How Separate is Separate? A Fairfax County Ruling and the Separation of Church and State

Posted on Apr 08, 2013

On April 1, The Washington Post reported on Fairfax County Judge Dennis J. Smith’s court ruling, which would put Virginia state law in violation of the Equal Protection Clause of the Fourteenth Amendment. 

 

Four Sikh men seeking to officiate marriage ceremonies for their congregations would supposedly be in violation of Virginia State Law, which states that non-ordained ministers must post a $500 bond for its marriage celebrant to officiate, and that a non-ordained clergy may have no more than one marriage celebrant. 

 

The four officiates on trial for challenging this law practice the religion of Sikhism, a monotheistic religion founded in 15th century South Asia. Currently, the religion is non-hierarchical and does not have an ordained clergy.

    

Circuit Court Chief Judge Smith’s ruling gives rise to the relevancy ‘the separation of church and state’ has on today’s legal system. Every day, family law court hearings on the subjects of domestic violence, child custody battles and divorce are all situations with the potential to be religiously complicated:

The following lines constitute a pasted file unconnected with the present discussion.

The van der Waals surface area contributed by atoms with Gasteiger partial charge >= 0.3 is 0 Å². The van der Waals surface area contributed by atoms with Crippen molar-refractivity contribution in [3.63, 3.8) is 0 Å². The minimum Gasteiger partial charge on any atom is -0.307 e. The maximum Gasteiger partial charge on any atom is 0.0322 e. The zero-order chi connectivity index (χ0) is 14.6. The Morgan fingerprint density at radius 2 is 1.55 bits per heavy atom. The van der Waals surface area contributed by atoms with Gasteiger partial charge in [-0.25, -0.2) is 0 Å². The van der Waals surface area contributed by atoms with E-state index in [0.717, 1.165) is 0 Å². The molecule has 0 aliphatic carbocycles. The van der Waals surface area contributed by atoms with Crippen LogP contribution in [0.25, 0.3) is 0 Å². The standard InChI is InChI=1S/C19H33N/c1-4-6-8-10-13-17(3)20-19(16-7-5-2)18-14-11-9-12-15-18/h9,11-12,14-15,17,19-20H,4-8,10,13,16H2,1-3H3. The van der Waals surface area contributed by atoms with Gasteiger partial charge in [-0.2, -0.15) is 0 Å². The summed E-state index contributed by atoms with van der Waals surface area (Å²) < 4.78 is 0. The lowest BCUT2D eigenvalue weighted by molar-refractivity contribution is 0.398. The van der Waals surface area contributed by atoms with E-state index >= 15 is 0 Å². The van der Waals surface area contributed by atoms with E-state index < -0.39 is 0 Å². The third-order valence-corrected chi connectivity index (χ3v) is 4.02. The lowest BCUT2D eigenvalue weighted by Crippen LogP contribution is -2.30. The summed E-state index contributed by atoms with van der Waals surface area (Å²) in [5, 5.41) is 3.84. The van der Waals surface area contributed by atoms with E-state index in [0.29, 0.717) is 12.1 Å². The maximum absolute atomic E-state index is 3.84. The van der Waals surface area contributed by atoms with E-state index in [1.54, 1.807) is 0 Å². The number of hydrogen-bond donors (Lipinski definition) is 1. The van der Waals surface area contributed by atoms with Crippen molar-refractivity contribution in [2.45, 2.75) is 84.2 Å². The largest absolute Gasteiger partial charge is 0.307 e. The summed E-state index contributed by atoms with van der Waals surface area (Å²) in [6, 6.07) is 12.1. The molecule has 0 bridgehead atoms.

In which religious environment will the child be brought up?

 Does religion play into these claims of domestic violence?

Was this a civil dispute or was it an act of religious coercion?

How does his and her religions affect separation, spousal support and remarriage?

 

These are questions that come up daily, and the answers can mean the difference between your case going in one direction or the other. 

    

Thomas Jefferson once said, “Religious institutions that use government power in support of themselves and force their views on persons of other faiths, or of no faith, undermine all our civil rights. Moreover, state support of an established religion tends to make the clergy unresponsive to their own people, and leads to corruption within religion itself. Erecting the 'wall of separation between church and state,' therefore, is absolutely essential in a free society.” One of our nation’s founding fathers, Jefferson’s words still take precedence in the civil process today, and is an important aspect of Judge Smith’s ruling. 

 

It is impossible to fully separate church and state, and especially so in family law, where religious and legal matters coexist. That is why it is so important to have a Virginia attorney at your side providing you with the legal strength and support that you need. Call (804) 325-1245 to schedule your personalized legal consultation with one of our Virginia family law attorneys.

 

Disclaimer: Please note every case is different, therefore, this article should not be construed as legal advice or replace an attorney-client relationship.